How Much Do I Need to Retire at 55?

Written by Banks Editorial Team
6 min. read
Written by Banks Editorial Team
6 min. read

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An early retirement lets you enjoy more of what life has to offer, especially if you don’t like your current job. Even if you are happy at work, you should still plan for a quick retirement since this preparation will give you more choices in the future. Paving the way for an early retirement allows you to exercise that choice or continue to fortify your finances if you work after your 55th birthday. Most people think they will retire at 65 years or older, if at all, but we will run through the numbers of what it would take to retire at 55. This exercise will reveal what’s possible for you and how to position yourself for earlier retirement.

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Calculating How Much You Need to Retire

Your income and expenses help you see the sustainability of your current finances. A wide gap gives you more breathing room and the ability to invest in your retirement portfolio. On the other hand, a minimal gap between your income and expenses in the present can create difficulties in the future when you try to retire. Addressing any financial issues now by minimizing costs and looking for better income opportunities will put you in a better position when you retire.

Anticipating how your spending habits will change and remain the same is vital to calculating how much you need to retire. Experts recommend anticipating that you have to live on 70%-80% of your annual household income during retirement. For example, if you make $5,000 per month right now, anticipate needing $3,500-$4,000 per month during retirement. You can withdraw from your portfolio each month to cover the difference or replace your income with cash flow. Both approaches can require you to save ten times your annual income, but some experts believe it’s sufficient to have seven times your annual income saved up. Social security benefits will help during retirement, but building your portfolio will leave you more prepared and increase your retirement income.

Typical Retirement Budget

Your lifestyle plays a decisive role in your retirement spending and how much you will have to save before making the transition. You will have discretionary spending to keep in mind, especially if you want to travel during retirement. However, these expenses apply to everyone and act as a baseline budget.

Housing

You will need a place to live during your retirement years, but you will have more flexibility. Some retirees relocate to more affordable locations and also downsize. Of course, it makes more sense to have more living space when raising a family, but if you’re retired, you can likely manage well with less space and greater retirement savings. If you have built equity in your home and want to stay, you can apply for a reverse mortgage when you turn 62. Depending on your preference, you will receive monthly payments based on your home equity or a lump sum. Reverse mortgages can make it easier to live in your current home and pay when you sell or your heirs receive the property. Housing is the most significant expense for many aspiring retirees, and reducing this number in any way will make your retirement easier.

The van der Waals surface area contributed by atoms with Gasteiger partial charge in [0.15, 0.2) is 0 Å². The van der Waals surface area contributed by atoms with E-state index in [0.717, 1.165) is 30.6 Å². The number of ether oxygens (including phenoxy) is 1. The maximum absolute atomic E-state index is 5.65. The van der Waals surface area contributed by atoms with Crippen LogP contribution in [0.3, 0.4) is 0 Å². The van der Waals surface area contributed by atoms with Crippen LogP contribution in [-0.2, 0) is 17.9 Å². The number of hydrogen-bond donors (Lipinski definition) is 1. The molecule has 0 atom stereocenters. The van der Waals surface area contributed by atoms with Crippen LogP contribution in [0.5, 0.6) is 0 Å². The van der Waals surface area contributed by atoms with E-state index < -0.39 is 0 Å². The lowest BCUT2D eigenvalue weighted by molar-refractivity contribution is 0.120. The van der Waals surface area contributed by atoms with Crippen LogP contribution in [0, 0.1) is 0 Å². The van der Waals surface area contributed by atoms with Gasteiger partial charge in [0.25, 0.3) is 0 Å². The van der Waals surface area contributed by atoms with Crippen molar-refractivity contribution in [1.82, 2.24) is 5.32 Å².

Transportation

Transportation costs vary by individual. You may have car payments or take public transportation. You must also consider the monthly gas bill if you drive a car. The average cost for transportation is $819 per month, but your amount can vary. You will likely pay less than the average transportation costs since you no longer have to commute to work.

Food

Grocery bills vary for each person, but according to the USDA, the average American adult spends between $229 and $419 each month on food. Of course, eating organic and selecting more expensive food items will raise your bill, and that’s not a problem. However, you should review your grocery bills and calculate how much you spend each month. Some frugal consumers can survive on a grocery bill below $229, while others may get close to $1,000 per month in total groceries. Knowing your lifestyle is vital to accurately estimate how much money you will need in retirement.

Healthcare

Retirement will add an extra expense into your life if your employer previously covered healthcare. The average individual plan costs $456 per month, while the average family health insurance plan is $1,152 per month. You can lower your healthcare bill by opting for a lower copay. You’ll pay more out of pocket for a bronze plan if you need help, but it’s the cheapest plan available if you can stay healthy on your own. 

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So How Much Do You Need to Retire at Age 55?

Most experts recommend saving up to 7-10 times your income before retiring. Under this model, if you earn $60,000 per year, you should have $420,000-$600,000 saved up before you consider retiring. Lowering your expenses will help you get more mileage on your money. High inflation makes it more challenging to stretch your money, and you should opt to get closer to the 10-year income mark if you want to retire at 55. You should also factor in your estimated retirement expenses before deciding to retire.